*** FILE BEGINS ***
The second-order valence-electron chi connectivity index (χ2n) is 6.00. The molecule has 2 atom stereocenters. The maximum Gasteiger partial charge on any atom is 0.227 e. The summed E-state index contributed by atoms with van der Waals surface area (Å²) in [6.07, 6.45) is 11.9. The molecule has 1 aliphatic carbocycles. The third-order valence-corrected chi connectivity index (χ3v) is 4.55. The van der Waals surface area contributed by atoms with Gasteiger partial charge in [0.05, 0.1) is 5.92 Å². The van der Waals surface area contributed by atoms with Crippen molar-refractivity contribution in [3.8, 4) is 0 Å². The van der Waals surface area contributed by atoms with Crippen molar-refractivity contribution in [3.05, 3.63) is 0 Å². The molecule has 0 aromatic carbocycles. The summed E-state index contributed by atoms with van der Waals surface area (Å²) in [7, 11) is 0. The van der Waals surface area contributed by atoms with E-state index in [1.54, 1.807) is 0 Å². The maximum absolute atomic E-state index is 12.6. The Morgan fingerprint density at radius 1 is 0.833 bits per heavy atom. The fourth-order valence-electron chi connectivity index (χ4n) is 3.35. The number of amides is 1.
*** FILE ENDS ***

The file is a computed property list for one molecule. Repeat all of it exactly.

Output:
The second-order valence-electron chi connectivity index (χ2n) is 6.00. The molecule has 2 atom stereocenters. The maximum Gasteiger partial charge on any atom is 0.227 e. The summed E-state index contributed by atoms with van der Waals surface area (Å²) in [6.07, 6.45) is 11.9. The molecule has 1 aliphatic carbocycles. The third-order valence-corrected chi connectivity index (χ3v) is 4.55. The van der Waals surface area contributed by atoms with Gasteiger partial charge in [0.05, 0.1) is 5.92 Å². The van der Waals surface area contributed by atoms with Crippen molar-refractivity contribution in [3.8, 4) is 0 Å². The van der Waals surface area contributed by atoms with Crippen molar-refractivity contribution in [3.05, 3.63) is 0 Å². The molecule has 0 aromatic carbocycles. The summed E-state index contributed by atoms with van der Waals surface area (Å²) in [7, 11) is 0. The van der Waals surface area contributed by atoms with E-state index in [1.54, 1.807) is 0 Å². The maximum absolute atomic E-state index is 12.6. The Morgan fingerprint density at radius 1 is 0.833 bits per heavy atom. The fourth-order valence-electron chi connectivity index (χ4n) is 3.35. The number of amides is 1.